I think consumers are more interested in the authenticity of products these days and products using heritage licenses can provide a very authentic backstory. I think consumers are interested in things like design themes and influences. Heritage licensing by definition has history behind it and that creates a point of difference in a licensing context. Telling the story of objects in conjunction with licensing is a good selling point for licensing and licensees. They can add value to their products and create products that engage with consumers because of the context around them.
The licensing and storytelling potential the Ashmolean boasts must be hugely exciting to explore. What level of creativity does the depth of the portfolio afford you with your licensing plans?
It has been really enjoyable exploring the museum and its collections with an eye on licensing and design. Pre Lockdown this was something we could do on site, but in recent times this has moved to a more online or virtual process. The Ashmolean has a great website which is a useful reference point for design inspiration.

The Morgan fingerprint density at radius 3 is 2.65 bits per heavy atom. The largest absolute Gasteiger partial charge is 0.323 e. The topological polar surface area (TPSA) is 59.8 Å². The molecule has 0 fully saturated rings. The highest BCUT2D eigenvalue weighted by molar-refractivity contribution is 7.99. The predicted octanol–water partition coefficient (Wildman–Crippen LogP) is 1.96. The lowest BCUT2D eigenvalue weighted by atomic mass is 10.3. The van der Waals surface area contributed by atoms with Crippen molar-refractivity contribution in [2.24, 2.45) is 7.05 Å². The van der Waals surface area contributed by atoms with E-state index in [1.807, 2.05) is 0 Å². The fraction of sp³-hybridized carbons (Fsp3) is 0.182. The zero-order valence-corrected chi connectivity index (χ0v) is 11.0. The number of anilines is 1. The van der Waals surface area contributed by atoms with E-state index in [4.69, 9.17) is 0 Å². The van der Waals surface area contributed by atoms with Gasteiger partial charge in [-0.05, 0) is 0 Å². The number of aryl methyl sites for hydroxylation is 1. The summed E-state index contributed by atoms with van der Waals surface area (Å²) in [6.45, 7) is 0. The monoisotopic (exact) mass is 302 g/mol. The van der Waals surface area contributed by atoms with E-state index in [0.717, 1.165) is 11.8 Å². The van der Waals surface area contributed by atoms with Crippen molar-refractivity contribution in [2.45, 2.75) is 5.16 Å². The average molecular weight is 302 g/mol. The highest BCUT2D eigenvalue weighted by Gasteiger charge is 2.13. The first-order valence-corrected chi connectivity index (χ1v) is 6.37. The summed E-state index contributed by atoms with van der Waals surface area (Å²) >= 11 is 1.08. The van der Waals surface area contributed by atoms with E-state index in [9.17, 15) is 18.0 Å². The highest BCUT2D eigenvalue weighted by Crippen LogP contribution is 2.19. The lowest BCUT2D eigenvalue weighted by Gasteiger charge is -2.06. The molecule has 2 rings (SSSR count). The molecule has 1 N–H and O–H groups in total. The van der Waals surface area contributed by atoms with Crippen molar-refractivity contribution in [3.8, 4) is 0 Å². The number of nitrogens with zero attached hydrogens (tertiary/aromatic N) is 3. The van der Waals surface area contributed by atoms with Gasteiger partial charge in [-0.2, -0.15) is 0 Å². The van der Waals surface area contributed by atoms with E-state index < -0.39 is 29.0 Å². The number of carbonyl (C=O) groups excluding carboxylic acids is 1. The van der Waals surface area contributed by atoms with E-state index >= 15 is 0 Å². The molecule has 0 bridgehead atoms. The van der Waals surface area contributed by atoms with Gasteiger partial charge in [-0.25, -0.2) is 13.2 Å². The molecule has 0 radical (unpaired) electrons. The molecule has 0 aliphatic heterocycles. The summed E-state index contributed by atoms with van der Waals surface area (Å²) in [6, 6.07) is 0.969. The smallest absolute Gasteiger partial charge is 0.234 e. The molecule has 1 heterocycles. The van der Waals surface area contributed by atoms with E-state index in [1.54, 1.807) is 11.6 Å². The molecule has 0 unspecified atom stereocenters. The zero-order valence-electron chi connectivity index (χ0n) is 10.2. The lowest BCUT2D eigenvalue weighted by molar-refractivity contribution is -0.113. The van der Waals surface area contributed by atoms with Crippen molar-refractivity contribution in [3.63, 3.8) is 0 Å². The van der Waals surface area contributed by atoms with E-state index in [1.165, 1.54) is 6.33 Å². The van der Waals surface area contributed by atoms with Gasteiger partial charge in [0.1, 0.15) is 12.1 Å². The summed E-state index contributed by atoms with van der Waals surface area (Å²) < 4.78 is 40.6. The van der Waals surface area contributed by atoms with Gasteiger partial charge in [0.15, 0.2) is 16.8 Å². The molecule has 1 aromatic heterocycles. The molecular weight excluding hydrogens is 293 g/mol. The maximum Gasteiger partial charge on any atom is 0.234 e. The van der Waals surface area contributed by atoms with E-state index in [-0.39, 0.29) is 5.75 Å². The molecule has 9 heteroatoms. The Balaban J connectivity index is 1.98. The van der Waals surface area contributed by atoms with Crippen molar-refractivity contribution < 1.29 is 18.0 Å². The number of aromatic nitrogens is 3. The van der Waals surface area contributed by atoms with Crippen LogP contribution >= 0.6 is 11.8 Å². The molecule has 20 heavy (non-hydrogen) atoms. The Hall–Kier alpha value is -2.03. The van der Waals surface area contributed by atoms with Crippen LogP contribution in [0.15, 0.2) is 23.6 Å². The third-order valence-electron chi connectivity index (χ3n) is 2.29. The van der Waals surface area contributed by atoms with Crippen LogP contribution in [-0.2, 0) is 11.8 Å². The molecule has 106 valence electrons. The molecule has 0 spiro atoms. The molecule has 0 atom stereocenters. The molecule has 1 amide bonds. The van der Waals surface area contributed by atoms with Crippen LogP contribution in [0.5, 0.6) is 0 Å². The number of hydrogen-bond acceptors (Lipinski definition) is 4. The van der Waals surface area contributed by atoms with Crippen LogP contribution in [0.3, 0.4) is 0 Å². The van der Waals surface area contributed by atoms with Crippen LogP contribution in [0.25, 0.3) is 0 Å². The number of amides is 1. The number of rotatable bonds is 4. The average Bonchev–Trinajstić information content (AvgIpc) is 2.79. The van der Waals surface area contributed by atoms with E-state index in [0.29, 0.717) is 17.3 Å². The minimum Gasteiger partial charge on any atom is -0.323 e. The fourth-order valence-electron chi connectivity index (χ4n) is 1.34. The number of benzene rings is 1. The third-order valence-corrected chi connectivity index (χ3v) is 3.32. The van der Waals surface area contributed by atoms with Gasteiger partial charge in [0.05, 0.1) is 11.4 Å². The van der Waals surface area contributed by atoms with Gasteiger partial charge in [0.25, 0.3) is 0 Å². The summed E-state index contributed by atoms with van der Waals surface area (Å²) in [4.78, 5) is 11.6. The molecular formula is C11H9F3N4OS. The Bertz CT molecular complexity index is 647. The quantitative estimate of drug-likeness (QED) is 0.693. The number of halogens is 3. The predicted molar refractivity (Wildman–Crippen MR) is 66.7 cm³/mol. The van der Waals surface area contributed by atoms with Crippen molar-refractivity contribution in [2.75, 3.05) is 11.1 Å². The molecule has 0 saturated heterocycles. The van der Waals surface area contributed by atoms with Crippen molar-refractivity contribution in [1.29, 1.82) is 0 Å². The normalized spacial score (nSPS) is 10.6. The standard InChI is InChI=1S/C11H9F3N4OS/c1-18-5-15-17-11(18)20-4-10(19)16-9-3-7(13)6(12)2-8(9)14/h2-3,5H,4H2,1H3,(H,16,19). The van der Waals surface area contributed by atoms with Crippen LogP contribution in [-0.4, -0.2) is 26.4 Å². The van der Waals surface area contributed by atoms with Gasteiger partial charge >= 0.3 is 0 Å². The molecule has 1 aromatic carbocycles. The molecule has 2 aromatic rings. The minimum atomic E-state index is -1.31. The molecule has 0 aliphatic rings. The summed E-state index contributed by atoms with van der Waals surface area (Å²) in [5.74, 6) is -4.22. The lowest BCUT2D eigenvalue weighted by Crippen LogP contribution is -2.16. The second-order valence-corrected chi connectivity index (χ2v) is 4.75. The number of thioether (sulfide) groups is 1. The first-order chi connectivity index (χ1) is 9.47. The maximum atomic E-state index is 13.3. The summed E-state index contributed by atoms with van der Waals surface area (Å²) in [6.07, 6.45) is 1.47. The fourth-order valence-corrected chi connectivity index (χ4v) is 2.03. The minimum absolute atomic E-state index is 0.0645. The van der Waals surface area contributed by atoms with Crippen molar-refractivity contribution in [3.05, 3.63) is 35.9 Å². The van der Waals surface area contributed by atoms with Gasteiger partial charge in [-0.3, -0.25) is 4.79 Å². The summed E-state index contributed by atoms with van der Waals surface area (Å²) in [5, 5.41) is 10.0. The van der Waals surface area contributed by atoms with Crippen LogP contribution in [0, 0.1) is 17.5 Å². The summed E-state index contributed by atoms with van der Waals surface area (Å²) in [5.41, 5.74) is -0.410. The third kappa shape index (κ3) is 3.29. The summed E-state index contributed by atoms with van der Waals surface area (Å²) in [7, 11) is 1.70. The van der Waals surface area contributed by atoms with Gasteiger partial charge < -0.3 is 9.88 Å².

The licensing team at the Ashmolean has also been very proactive in their support of the licensing programme. They have researched the collections on our behalf to respond to licensing briefs and ideas. This has helped give us a great tool kit to share with licensees. In addition we have created some product concepts and visuals to show licensees how the collection can be translated to licensed products. There is a fair degree of creative freedom for licensees and they can access a whole spectrum of source material to build designs from. We are also exploring specific themes to fit into product opportunities like Male Gifting and Grooming. Here we are accessing specific assets such as art prints and illustrations that fit that category.